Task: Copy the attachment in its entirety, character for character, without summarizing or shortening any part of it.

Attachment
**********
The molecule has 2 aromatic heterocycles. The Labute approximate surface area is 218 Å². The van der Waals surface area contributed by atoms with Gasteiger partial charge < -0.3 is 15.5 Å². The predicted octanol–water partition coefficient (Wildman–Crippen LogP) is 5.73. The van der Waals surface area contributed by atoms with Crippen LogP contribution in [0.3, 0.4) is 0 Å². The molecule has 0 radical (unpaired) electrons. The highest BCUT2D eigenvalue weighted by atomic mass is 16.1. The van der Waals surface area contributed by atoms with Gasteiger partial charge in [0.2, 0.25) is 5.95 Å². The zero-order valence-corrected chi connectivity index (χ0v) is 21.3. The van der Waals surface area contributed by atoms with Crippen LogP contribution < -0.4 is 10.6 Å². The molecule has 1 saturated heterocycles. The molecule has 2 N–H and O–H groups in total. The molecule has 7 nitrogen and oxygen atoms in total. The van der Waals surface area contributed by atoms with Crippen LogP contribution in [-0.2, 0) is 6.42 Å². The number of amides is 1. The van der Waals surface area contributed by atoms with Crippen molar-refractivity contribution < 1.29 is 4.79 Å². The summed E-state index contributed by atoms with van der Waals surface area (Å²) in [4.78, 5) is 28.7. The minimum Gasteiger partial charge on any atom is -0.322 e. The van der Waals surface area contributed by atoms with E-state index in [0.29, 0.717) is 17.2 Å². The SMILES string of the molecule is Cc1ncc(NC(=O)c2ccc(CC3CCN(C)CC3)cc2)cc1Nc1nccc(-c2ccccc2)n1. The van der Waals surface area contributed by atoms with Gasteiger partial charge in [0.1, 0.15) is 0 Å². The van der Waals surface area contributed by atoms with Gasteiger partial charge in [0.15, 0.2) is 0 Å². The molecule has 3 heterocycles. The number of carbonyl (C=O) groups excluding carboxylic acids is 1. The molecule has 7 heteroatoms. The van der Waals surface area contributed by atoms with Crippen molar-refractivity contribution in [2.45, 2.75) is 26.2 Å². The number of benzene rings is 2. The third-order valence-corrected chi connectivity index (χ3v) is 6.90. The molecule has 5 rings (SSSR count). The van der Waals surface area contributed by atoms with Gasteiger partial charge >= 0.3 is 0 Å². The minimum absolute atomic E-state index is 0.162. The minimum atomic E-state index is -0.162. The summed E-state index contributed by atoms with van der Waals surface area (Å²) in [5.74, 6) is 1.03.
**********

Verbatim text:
The molecule has 2 aromatic heterocycles. The Labute approximate surface area is 218 Å². The van der Waals surface area contributed by atoms with Gasteiger partial charge < -0.3 is 15.5 Å². The predicted octanol–water partition coefficient (Wildman–Crippen LogP) is 5.73. The van der Waals surface area contributed by atoms with Crippen LogP contribution in [0.3, 0.4) is 0 Å². The molecule has 0 radical (unpaired) electrons. The highest BCUT2D eigenvalue weighted by atomic mass is 16.1. The van der Waals surface area contributed by atoms with Gasteiger partial charge in [0.2, 0.25) is 5.95 Å². The zero-order valence-corrected chi connectivity index (χ0v) is 21.3. The van der Waals surface area contributed by atoms with Crippen LogP contribution < -0.4 is 10.6 Å². The molecule has 1 saturated heterocycles. The molecule has 2 N–H and O–H groups in total. The molecule has 7 nitrogen and oxygen atoms in total. The van der Waals surface area contributed by atoms with Crippen LogP contribution in [-0.2, 0) is 6.42 Å². The number of amides is 1. The van der Waals surface area contributed by atoms with Crippen molar-refractivity contribution < 1.29 is 4.79 Å². The summed E-state index contributed by atoms with van der Waals surface area (Å²) in [4.78, 5) is 28.7. The minimum Gasteiger partial charge on any atom is -0.322 e. The van der Waals surface area contributed by atoms with E-state index in [0.29, 0.717) is 17.2 Å². The SMILES string of the molecule is Cc1ncc(NC(=O)c2ccc(CC3CCN(C)CC3)cc2)cc1Nc1nccc(-c2ccccc2)n1. The van der Waals surface area contributed by atoms with Gasteiger partial charge in [0.1, 0.15) is 0 Å². The van der Waals surface area contributed by atoms with Gasteiger partial charge in [0.15, 0.2) is 0 Å². The molecule has 3 heterocycles. The number of carbonyl (C=O) groups excluding carboxylic acids is 1. The molecule has 7 heteroatoms. The van der Waals surface area contributed by atoms with Crippen molar-refractivity contribution in [2.45, 2.75) is 26.2 Å². The number of benzene rings is 2. The third-order valence-corrected chi connectivity index (χ3v) is 6.90. The molecule has 5 rings (SSSR count). The van der Waals surface area contributed by atoms with Gasteiger partial charge >= 0.3 is 0 Å². The minimum absolute atomic E-state index is 0.162. The minimum atomic E-state index is -0.162. The summed E-state index contributed by atoms with van der Waals surface area (Å²) in [5.74, 6) is 1.03.